This case was settled in late 2020. Terms included a monetary component of $17.5 million as well as non-monetary components to address the opportunity for growth allegation. Those components included limiting the amount of plan assets that could be held in cash or cash equivalents to 10% or less and modifying the plan’s IPS to increase the annual return target by 100 basis points.
On the other end of the spectrum we find the Fleming v Rollins case.
One of the main and most novel allegations in this case is that the defendants, which included both the plan sponsor and advisor, “failed to diversify the investments of the plan to minimize the risk of large losses.” This allegation focused on the plan’s core menu, which included a total of 12 mutual funds.
There were two main issues at play with this case: First, of those 12 options, there was only one fixed income option – an intermediate core bond fund – available to plan participants. The complaint noted that because there was just this one option, “participants had no other low correlation bonds to choose from (short term, long term or international bonds) or other low-correlation investment choices (REITs, emerging market, etc.).”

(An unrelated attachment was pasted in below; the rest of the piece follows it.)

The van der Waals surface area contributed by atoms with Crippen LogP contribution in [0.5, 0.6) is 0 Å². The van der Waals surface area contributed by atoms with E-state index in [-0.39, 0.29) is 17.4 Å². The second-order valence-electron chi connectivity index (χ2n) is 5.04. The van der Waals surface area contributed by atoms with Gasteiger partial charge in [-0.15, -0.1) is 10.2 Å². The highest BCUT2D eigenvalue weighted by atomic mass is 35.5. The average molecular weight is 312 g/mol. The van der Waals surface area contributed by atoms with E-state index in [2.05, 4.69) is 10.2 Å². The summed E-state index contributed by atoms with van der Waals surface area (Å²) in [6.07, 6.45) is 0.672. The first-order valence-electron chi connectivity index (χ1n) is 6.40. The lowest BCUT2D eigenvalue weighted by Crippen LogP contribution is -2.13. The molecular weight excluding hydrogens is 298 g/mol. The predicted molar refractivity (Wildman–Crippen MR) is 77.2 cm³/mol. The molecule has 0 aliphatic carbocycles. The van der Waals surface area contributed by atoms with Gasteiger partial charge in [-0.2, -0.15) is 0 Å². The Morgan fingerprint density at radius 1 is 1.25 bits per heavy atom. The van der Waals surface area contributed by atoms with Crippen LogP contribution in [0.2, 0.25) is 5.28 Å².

Second, of the 11 remaining investment options, the complaint showed that there was a “91% correlation coefficient in daily returns, therefore offering little diversification.”2
Based on these two issues, participants were said to have been exposed to harm and continued future losses.
In their dismissal motion responding to these allegations, the defendants put forward five main arguments why the suit should be rejected. And while this case was dismissed in late 2020, the dismissal ruling only spoke to the first argument – that plaintiffs did not exhaust their potential administrative remedies before filing the case. It did not speak to the investment-related issues, which means they could come up again in the future.
How Can We Get Plan Menus “Just Right”?